On March 31, 2020, District Judge George B. Daniels of the Southern District of New York granted MSK’s motion for summary judgment filed by Video Game Practice Co-Chairs Karin Pagnanelli and Marc E. Mayer on behalf of Activision Blizzard, Inc., Activision Publishing, Inc., and Major League Gaming Corp. (“Defendants”), dismissing all of Plaintiff AM General’s claims for trademark and trade dress infringement, unfair competition, false designation of origin, false advertising, and dilution under the Lanham Act and New York law. AM General, the manufacturer of the High Mobility Multipurpose Wheeled Vehicle (colloquially known as the Humvee), filed its suit in November 2017, alleging that some of Activision’s popular Call of Duty games and associated strategy guides and toys depicted the Humvee without AM General’s authorization. Continue reading “MSK Scores a Win for Activision in “Call of Duty” Trademark Litigation”
By David A. Steinberg and James Berkley
On March 9, 2020, the Ninth Circuit issued its en banc decision in the long-running and closely watched copyright case concerning the rock group Led Zeppelin’s 1971 song “Stairway to Heaven.” Skidmore v. Led Zeppelin et al., Case No. 16-56057, 16-56287 (9th Cir. Mar. 9, 2020). A 2014 lawsuit in the Central District of California alleged that “Stairway to Heaven” infringed portions of an instrumental composition titled “Taurus” that had been recorded and released in 1967 by the group Spirit. Capping off several years of uncertainty, the Court’s en banc opinion reversed the previous 2018 ruling of a three-judge panel and reinstated the judgment entered at the district court, where a jury found that “Stairway to Heaven” does not infringe the “Taurus” musical composition.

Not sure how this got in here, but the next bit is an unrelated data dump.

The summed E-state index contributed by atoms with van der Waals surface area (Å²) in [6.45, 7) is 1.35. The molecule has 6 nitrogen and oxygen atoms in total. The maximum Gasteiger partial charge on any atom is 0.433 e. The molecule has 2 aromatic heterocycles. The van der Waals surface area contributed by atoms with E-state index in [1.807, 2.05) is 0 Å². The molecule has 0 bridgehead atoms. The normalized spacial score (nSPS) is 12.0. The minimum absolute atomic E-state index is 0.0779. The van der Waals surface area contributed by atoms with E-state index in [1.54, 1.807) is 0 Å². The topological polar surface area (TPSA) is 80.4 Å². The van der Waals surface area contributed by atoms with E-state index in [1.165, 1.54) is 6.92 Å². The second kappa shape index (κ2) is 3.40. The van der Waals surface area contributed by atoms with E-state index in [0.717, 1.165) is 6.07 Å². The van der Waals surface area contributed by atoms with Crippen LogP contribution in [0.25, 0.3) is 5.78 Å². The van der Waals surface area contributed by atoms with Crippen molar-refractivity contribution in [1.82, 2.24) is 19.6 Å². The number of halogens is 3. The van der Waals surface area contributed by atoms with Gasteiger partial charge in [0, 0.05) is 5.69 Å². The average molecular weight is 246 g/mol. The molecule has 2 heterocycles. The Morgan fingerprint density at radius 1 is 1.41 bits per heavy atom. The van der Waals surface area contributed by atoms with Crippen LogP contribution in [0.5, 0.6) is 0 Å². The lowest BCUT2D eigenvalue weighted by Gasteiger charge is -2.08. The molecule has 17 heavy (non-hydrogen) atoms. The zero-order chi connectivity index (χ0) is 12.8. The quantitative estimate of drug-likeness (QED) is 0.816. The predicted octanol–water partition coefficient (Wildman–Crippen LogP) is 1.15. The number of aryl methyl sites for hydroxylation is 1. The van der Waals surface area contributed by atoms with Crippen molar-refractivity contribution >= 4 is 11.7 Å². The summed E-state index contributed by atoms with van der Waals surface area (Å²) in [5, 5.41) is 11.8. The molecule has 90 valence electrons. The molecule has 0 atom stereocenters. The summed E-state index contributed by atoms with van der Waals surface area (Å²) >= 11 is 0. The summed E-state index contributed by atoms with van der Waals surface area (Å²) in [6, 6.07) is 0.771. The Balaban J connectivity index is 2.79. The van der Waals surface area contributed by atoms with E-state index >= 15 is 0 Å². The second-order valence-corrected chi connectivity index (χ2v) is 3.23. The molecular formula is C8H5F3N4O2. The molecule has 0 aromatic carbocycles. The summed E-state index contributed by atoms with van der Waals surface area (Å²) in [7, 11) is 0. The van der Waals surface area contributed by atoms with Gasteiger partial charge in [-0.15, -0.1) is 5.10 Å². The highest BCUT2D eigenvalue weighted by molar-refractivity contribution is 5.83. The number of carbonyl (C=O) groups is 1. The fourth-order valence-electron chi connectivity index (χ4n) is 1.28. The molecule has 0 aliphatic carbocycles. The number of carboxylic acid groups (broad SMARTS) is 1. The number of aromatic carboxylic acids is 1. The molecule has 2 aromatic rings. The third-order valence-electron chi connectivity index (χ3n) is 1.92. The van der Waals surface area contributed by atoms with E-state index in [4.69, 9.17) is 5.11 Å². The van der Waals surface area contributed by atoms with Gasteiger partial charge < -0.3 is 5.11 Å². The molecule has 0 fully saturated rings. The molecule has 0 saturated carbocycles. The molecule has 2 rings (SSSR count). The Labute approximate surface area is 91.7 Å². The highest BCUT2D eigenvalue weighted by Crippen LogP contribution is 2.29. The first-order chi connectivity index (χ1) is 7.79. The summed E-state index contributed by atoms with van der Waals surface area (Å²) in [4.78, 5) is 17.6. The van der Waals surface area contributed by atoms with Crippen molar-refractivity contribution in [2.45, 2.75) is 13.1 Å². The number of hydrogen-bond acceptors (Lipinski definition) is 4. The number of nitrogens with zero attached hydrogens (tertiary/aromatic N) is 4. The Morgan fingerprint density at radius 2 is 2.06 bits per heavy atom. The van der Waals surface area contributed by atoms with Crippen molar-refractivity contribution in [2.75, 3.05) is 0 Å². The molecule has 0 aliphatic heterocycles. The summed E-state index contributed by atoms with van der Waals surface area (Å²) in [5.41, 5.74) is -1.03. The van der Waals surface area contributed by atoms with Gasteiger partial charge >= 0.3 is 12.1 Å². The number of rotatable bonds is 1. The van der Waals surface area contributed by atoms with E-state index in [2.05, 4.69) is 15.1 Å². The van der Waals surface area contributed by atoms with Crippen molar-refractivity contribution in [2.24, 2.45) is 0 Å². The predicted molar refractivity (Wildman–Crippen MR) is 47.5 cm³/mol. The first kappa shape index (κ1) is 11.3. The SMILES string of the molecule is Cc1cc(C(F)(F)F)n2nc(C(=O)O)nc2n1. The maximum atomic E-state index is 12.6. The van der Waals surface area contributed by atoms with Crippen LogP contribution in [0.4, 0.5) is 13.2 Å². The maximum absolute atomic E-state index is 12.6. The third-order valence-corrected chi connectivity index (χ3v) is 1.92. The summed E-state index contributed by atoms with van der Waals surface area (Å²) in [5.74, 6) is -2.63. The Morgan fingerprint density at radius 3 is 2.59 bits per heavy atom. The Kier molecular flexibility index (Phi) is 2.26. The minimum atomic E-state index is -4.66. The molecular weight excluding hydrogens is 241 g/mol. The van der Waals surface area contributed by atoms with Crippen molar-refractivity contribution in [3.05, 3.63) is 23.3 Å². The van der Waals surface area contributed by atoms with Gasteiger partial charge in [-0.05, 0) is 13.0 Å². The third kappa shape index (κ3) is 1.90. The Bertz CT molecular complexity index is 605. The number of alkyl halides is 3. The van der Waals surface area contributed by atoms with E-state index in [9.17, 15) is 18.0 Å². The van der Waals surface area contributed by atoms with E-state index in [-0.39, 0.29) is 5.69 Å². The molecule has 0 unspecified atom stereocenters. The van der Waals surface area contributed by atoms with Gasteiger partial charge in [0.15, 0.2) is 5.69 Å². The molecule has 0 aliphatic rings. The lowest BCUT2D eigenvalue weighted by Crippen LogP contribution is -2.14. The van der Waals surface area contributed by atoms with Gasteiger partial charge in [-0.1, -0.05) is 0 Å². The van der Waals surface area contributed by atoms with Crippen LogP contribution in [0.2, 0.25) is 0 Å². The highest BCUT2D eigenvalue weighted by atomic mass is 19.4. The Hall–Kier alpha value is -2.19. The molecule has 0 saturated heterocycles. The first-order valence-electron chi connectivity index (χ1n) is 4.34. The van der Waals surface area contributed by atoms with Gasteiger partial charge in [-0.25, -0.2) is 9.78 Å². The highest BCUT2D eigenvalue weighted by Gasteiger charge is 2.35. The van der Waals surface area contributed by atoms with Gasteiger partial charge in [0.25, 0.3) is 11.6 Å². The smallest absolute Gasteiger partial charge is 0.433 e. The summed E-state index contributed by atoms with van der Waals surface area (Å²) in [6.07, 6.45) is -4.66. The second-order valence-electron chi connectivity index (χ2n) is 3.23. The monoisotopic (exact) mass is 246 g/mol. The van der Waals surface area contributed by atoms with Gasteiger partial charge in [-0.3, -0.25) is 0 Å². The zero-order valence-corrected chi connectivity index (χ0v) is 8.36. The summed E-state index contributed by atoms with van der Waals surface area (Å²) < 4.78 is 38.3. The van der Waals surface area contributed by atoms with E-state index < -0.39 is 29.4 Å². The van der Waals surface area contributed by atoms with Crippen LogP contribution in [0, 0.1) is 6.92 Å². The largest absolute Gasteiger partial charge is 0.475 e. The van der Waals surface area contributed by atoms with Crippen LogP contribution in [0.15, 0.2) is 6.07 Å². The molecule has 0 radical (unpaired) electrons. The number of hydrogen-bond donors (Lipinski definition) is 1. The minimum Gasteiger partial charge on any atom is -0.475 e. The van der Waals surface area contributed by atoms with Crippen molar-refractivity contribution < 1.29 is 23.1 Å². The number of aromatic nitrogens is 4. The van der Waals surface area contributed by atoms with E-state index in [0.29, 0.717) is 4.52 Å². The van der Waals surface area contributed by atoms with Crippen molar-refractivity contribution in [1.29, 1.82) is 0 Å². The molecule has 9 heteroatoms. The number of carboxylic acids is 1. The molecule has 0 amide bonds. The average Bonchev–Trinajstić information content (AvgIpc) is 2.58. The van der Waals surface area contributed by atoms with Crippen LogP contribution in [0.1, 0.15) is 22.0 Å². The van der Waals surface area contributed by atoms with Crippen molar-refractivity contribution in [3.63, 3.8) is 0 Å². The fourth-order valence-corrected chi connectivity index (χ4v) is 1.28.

Among many topics covered, the Ninth Circuit’s en banc opinion contains three sets of holdings that, absent a successful petition to the U.S. Supreme Court, should have continuing implications for copyright litigation in the Ninth Circuit. These holdings may be summarized as follows: Continue reading “Ninth Circuit Rules in Favor of Led Zeppelin, Clarifies Standards for Copyright Infringement”
The Copyright Office officially released an announcement Monday, October 31st, about new regulations affecting all online service providers who seek liability limitations under 17 U.S.C. § 512 (i.e., the DMCA). The regulations, which are effective as of December 1, 2016, require that all service providers (even those who have previously designated agents) file new forms prior to December 31, 2017 to (re)name their copyright designated agents, who are to receive takedown notices from copyright owners related to allegedly infringing content. This (re)designation process must be completed through the Copyright Office’s new online registration system. Paper forms will no longer be accepted. Moreover, companies must renew their agent designations every three years.